Farewell Mighty Ship
Written by Calliope Pappadakis   
Thursday, 14 February 2013 15:59

Tunnel First PlantingIf you would have asked me a year ago to imagine life without the high tunnel, I am not sure I could have done it. The 3,000 square feet of covered growing space visible from my kitchen window, the gift of fresh, organic food, the electricity of insect life, the magic of the soil, and the blessing of that kind of work on mind, body, and soul, had all become part of my identity and of my daily life and thoughts. Many people know me as a grower of food and a tender of the soil. I see myself as someone who is responsible for producing crops, managing a greenhouse, planning a sow and harvest schedule… I am proud of that!


So what changed?

Swallowtail CatNothing in terms of my passion. I could spend all day every day with my hands in the soil, planting, harvesting, weeding (well, maybe not all day), scheduling, irrigating, fertilizing, and planning. I adore gardening. Plain and simple. I found my niche. I discovered something I am good at, and I attribute my success to how much I love it and my enthusiasm for it. I like being physically active, I like being outdoors, I like getting dirty, I am organized and efficient, and I am a nurturer. It is a perfect fit.

I also feel and have felt for a long time, deeply connected to plants and insects and of course, we all are connected whether we realize it or not. We cannot exist outside of our ecosystems regardless of the strange distances modern life has put between us and them.

Nothing in terms of what we already knew: we live in a rented house on a rented piece of land. We want to buy our own land and build our own home, and to do this, I need time to devote to my professional career and moving forward with that path (the one with student loans).  I do want to own land and build a place to call my/our own. Maybe then we'll erect a smaller greenhouse that connects to the kitchen.

Snaps 2009“But can’t you turn the farming into a full-time business and make your money that way?”

I suppose we could, but we'd have to locate more land build more tunnels, and hire people if we wanted to make a living at it. Neither of us have any desire to make it our full-time gig. It was more of a small hobby that turned into a big hobby. It challenged me, grew me, nurtured me, fed me, and taught me life lessons; it etched them deeply into who I am. And I know in some way it will continue to be part of my path. Just not perhaps on this scale. I didn’t always know that. I wondered for a while if this might become a more permanent job path. However, professional opportunities have opened that offer me the chance to teach a larger variety of classes. And truth be told, I've grown fonder of my career in education and I'm excited about the new opportunities.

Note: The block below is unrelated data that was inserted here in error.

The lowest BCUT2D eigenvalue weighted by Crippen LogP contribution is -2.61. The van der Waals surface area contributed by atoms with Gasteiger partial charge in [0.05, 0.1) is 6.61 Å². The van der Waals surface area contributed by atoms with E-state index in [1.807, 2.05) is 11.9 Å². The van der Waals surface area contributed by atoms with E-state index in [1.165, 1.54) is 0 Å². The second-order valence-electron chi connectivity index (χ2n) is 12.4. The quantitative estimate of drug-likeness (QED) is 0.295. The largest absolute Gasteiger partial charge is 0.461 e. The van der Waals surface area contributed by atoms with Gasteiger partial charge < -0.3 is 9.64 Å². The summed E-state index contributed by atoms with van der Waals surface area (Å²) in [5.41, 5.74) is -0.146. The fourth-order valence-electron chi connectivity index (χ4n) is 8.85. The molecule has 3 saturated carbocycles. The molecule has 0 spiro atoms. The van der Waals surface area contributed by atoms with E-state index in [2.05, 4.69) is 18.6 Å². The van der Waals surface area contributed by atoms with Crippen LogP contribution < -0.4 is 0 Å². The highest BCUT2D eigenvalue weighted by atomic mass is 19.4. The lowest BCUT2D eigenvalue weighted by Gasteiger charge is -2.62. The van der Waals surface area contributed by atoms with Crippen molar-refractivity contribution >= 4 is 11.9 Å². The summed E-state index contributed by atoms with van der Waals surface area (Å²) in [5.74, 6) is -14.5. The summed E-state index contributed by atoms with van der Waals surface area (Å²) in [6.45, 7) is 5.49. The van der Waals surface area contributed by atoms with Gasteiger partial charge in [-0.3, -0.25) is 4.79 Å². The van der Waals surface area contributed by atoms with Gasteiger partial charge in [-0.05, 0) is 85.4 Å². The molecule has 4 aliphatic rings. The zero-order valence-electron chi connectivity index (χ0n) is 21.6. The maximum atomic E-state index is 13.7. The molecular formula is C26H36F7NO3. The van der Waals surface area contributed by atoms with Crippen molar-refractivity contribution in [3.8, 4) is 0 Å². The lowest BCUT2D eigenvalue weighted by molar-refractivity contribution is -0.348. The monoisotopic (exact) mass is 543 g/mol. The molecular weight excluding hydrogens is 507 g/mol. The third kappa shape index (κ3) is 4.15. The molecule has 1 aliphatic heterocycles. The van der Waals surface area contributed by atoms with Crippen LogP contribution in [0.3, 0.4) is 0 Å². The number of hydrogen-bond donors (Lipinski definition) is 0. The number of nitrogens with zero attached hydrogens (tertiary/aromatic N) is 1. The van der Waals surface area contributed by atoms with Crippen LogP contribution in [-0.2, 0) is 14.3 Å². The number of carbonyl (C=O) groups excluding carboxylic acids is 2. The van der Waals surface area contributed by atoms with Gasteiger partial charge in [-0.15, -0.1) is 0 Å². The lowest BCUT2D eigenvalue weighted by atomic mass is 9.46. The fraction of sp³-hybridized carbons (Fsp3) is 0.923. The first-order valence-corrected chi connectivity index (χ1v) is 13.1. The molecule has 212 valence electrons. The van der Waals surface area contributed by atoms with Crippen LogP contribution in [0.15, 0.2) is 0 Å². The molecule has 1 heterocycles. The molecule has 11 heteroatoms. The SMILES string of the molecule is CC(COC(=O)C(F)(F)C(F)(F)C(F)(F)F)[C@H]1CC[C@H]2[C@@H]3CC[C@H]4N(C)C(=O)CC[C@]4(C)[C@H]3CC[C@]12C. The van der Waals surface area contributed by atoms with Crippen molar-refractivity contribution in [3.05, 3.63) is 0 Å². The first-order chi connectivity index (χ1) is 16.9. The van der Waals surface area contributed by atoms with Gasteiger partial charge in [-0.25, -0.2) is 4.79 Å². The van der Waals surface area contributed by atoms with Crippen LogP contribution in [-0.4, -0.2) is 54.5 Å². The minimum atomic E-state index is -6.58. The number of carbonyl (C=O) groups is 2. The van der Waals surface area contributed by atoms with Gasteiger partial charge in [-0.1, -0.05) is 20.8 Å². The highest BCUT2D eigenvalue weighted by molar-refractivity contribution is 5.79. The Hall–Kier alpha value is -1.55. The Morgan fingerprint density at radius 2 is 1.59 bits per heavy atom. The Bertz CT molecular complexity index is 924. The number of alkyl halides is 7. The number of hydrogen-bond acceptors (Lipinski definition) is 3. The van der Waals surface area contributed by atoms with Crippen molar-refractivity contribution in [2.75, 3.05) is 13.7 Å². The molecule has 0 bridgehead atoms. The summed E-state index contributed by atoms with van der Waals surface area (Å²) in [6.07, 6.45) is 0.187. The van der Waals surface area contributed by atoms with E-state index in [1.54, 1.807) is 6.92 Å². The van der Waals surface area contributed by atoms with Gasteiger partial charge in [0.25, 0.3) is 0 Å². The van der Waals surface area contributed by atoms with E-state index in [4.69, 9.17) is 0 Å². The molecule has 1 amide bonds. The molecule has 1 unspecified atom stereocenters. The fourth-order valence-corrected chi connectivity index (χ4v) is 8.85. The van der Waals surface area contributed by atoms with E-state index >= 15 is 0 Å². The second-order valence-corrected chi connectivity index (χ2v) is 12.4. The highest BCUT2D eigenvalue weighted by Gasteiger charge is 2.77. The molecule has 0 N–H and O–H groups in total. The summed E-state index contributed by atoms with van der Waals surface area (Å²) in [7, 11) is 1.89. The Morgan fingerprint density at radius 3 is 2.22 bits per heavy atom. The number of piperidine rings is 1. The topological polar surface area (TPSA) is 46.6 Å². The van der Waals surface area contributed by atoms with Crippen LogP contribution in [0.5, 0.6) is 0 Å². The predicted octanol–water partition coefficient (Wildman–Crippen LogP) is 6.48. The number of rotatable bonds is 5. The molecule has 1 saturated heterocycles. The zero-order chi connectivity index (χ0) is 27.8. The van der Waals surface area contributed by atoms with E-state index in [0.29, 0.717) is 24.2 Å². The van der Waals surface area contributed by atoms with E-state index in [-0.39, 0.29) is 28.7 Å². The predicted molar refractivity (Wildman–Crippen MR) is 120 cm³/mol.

2011 after floodFor now I’m going to devote my efforts to teaching, saving, and planning. What’s fortuitous about the timing of things is that as I made the decision to part from my farming endeavor in December of 2012, I was offered new teaching opportunities. Suddenly, just when it would have been time to begin my farm planning for 2013, I had no time left in my new schedule to manage the high tunnel.  Things were aligning and I felt confirmed in my decision.

Let me say, it wasn’t a quick decision; Jim and I talked about it for months, and since she’s really my baby, I had to be sure myself and know it was right and feel ok about letting go. Sometimes it’s hard to let go.

Irrigation HubSo at the end of 2012, we put the tunnel on Craig’s List. As I sat looking through files of receipts, old emails, and lists of parts and purchases, trying to organize the items to sell, I was reminded of just how much Jim has put into this project. His hours of research to find the perfect pump, his DIY designs on the vents, the pump box, the misters, the raised beds, the greens table, those crazy end-wall footings composed of Simpson strong ties, bolts, screws, trex decking boards, rebar, and wood, his many trips to hardware stores in the area, his research and purchase of gardening books for me, and his months and months of labor to build me the structure.


2011 MagicI remember right around the time we first moved here was the same time a commercial farmer began growing in the fields around our house. One afternoon we watched a big tractor mow right over our future high tunnel spot in preparation to plant corn or soy there. Jim threw on his shoes and ran out and politely let the farmer know that he had promised to build his girl a greenhouse and that was our spot. (thank you very much)  The next day Jim mowed a neat rectangle and carved out an area around what would become the high tunnel's home. Perhaps in the rush of building, growing, selling, I had taken his efforts for granted, or simply failed to remember how much he had put into the project, and all for me. It was eye-opening and I think it was important to be reminded of the process that not just I have participated in, but that he has as well, both as a team and the components that were done on our own.